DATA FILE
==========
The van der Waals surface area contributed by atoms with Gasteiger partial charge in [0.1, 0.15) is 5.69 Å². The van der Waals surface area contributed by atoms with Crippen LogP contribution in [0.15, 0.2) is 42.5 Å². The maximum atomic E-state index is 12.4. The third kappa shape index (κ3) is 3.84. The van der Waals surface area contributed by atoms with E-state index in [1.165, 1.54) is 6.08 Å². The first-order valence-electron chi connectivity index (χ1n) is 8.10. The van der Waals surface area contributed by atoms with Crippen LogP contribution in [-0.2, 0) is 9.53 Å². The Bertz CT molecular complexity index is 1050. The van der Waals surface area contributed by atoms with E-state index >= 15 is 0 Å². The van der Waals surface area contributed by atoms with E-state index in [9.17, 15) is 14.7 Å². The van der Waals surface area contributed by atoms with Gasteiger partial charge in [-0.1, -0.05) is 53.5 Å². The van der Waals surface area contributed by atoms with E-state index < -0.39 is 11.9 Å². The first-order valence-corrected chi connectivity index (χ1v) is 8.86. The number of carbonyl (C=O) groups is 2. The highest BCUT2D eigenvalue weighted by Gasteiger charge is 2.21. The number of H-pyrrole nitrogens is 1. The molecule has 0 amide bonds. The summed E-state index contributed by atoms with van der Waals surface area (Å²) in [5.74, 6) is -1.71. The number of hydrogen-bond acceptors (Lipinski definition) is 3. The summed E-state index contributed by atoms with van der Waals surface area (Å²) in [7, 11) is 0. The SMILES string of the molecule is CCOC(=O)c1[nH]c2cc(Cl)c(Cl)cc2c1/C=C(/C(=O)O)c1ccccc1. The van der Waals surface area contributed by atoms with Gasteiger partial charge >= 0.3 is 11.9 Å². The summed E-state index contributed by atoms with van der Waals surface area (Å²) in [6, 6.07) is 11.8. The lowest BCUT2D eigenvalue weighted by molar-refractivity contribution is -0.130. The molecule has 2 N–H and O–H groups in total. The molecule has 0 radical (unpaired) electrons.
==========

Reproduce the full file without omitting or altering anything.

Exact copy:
The van der Waals surface area contributed by atoms with Gasteiger partial charge in [0.1, 0.15) is 5.69 Å². The van der Waals surface area contributed by atoms with Crippen LogP contribution in [0.15, 0.2) is 42.5 Å². The maximum atomic E-state index is 12.4. The third kappa shape index (κ3) is 3.84. The van der Waals surface area contributed by atoms with E-state index in [1.165, 1.54) is 6.08 Å². The first-order valence-electron chi connectivity index (χ1n) is 8.10. The van der Waals surface area contributed by atoms with Crippen LogP contribution in [-0.2, 0) is 9.53 Å². The Bertz CT molecular complexity index is 1050. The van der Waals surface area contributed by atoms with E-state index >= 15 is 0 Å². The van der Waals surface area contributed by atoms with E-state index in [9.17, 15) is 14.7 Å². The van der Waals surface area contributed by atoms with Gasteiger partial charge in [-0.1, -0.05) is 53.5 Å². The van der Waals surface area contributed by atoms with E-state index < -0.39 is 11.9 Å². The first-order valence-corrected chi connectivity index (χ1v) is 8.86. The number of carbonyl (C=O) groups is 2. The highest BCUT2D eigenvalue weighted by Gasteiger charge is 2.21. The number of H-pyrrole nitrogens is 1. The molecule has 0 amide bonds. The summed E-state index contributed by atoms with van der Waals surface area (Å²) in [5.74, 6) is -1.71. The number of hydrogen-bond acceptors (Lipinski definition) is 3. The summed E-state index contributed by atoms with van der Waals surface area (Å²) in [7, 11) is 0. The SMILES string of the molecule is CCOC(=O)c1[nH]c2cc(Cl)c(Cl)cc2c1/C=C(/C(=O)O)c1ccccc1. The van der Waals surface area contributed by atoms with Gasteiger partial charge >= 0.3 is 11.9 Å². The summed E-state index contributed by atoms with van der Waals surface area (Å²) in [6, 6.07) is 11.8. The lowest BCUT2D eigenvalue weighted by molar-refractivity contribution is -0.130. The molecule has 2 N–H and O–H groups in total. The molecule has 0 radical (unpaired) electrons.